Barring an absolute, point-blank refusal to run for president, Hillary Clinton is currently the big name for 2016. But when it comes to promising women, the Democratic Party currently boasts an embarrassment of riches. So here's a question: Is a two-woman ticket even feasible?
The New York Times points out that there are several women among the Democrats who qualify for a VP spot, or even their own run for president. There's Senator Elizabeth Warren (even though she says she isn't running), Minnesota's Senator Amy Klobuchar, Senator Kristen Gillibrand, and New Hampshire's Maggie Hassan.
But in these early days, Hillary (who hasn't even officially announced a run) is considered the top name. None of the others is as well known. And that has people wondering about how this plays out, and whether America even cope with a two-woman presidential ticket without the entire nation dissolve into Reddity howls of rage.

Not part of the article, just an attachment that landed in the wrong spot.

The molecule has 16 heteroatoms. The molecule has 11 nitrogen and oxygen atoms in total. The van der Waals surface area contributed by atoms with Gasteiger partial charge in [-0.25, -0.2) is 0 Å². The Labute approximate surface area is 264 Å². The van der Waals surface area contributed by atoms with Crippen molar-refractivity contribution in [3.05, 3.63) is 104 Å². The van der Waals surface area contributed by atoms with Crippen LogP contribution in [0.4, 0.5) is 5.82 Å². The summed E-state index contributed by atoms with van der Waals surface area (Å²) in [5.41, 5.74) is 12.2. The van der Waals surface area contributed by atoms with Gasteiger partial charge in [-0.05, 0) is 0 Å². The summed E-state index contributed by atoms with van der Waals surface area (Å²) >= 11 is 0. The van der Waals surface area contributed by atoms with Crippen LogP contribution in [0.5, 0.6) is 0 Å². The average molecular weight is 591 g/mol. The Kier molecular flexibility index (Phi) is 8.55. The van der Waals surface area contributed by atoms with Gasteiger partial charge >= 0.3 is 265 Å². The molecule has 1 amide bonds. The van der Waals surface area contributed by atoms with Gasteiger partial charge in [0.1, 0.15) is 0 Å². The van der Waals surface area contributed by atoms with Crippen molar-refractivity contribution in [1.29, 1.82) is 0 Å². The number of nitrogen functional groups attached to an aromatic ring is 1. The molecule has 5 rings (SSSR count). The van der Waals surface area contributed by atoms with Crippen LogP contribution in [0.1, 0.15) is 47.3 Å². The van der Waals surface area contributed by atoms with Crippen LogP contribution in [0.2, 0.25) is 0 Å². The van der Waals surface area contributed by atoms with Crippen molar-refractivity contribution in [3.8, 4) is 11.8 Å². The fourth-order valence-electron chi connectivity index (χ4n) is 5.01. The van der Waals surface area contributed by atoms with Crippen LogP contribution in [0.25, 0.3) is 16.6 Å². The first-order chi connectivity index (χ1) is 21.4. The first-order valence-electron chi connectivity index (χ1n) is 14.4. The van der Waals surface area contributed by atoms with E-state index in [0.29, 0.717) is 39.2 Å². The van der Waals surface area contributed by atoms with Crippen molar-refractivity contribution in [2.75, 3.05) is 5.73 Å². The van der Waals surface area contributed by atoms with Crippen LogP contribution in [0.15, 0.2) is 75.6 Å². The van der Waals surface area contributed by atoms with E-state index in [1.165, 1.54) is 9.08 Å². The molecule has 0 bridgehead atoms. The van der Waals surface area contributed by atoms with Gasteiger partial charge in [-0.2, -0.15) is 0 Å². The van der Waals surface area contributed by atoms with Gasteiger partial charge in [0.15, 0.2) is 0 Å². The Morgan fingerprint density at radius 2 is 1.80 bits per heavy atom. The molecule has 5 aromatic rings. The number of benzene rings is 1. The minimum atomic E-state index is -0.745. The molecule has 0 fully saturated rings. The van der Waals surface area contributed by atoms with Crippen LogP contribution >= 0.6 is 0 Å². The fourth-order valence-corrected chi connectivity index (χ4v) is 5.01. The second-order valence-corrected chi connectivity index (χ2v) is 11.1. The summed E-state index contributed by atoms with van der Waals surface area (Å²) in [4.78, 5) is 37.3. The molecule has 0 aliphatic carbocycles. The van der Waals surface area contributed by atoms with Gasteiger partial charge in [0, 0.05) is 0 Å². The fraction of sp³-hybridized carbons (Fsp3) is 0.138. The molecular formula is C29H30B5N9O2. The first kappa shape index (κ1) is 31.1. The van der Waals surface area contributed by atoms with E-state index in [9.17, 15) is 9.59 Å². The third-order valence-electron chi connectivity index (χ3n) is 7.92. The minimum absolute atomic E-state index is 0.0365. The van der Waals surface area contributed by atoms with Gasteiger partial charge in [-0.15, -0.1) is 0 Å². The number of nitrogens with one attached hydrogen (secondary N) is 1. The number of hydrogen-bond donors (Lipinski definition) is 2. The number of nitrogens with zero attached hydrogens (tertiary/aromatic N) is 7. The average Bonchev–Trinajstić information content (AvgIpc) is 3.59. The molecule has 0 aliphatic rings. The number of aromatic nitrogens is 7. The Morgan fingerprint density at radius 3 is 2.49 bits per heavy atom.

Diane Feinstein, for instance, seems skeptical: "It's certainly possible to have two women," she told the Times, but added that, "I am not sure it's wise. You want a ticket that represents men and women." But women have made big-time gains in politics in the last decade, and it sounds like the idea is percolating:
"I don't think anyone should dismiss that idea," said Bill Carrick, a Democratic campaign consultant in Los Angeles. "It's just like with Clinton and Gore, when people said, 'You can't have two progressive Southern young candidates.' You can't until you do it. A great ticket that is powerful and historically important is awfully strong."
"Why can't we have two women? The only people who would rebel against that wouldn't vote for Hillary Clinton anyway," he added. It's certainly pretty to think so. But then again, we live in a world where super serious political commentators—not Rush!—muse out loud how Hillary's becoming a grandmother might influence her political ambitions.
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